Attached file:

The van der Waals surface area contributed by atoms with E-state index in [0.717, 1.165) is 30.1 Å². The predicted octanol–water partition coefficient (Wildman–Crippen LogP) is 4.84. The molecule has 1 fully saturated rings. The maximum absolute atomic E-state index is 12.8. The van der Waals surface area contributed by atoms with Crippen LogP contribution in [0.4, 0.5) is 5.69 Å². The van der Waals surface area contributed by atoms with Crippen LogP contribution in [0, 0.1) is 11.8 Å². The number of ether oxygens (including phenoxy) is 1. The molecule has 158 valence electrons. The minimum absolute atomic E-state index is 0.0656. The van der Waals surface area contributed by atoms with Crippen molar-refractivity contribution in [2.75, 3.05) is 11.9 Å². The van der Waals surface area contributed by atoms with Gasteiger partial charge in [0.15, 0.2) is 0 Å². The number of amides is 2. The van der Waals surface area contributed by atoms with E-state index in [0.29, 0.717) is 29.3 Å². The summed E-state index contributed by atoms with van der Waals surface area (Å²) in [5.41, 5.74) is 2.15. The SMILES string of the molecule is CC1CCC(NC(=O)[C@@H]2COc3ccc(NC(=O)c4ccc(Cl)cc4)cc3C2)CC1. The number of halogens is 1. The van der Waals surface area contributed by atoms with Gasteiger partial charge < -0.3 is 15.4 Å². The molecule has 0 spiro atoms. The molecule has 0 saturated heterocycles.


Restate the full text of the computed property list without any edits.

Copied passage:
The van der Waals surface area contributed by atoms with E-state index in [0.717, 1.165) is 30.1 Å². The predicted octanol–water partition coefficient (Wildman–Crippen LogP) is 4.84. The molecule has 1 fully saturated rings. The maximum absolute atomic E-state index is 12.8. The van der Waals surface area contributed by atoms with Crippen LogP contribution in [0.4, 0.5) is 5.69 Å². The van der Waals surface area contributed by atoms with Crippen LogP contribution in [0, 0.1) is 11.8 Å². The number of ether oxygens (including phenoxy) is 1. The molecule has 158 valence electrons. The minimum absolute atomic E-state index is 0.0656. The van der Waals surface area contributed by atoms with Crippen molar-refractivity contribution in [2.75, 3.05) is 11.9 Å². The van der Waals surface area contributed by atoms with Gasteiger partial charge in [0.15, 0.2) is 0 Å². The number of amides is 2. The van der Waals surface area contributed by atoms with E-state index in [0.29, 0.717) is 29.3 Å². The summed E-state index contributed by atoms with van der Waals surface area (Å²) in [5.41, 5.74) is 2.15. The SMILES string of the molecule is CC1CCC(NC(=O)[C@@H]2COc3ccc(NC(=O)c4ccc(Cl)cc4)cc3C2)CC1. The number of halogens is 1. The van der Waals surface area contributed by atoms with Gasteiger partial charge < -0.3 is 15.4 Å². The molecule has 0 spiro atoms. The molecule has 0 saturated heterocycles.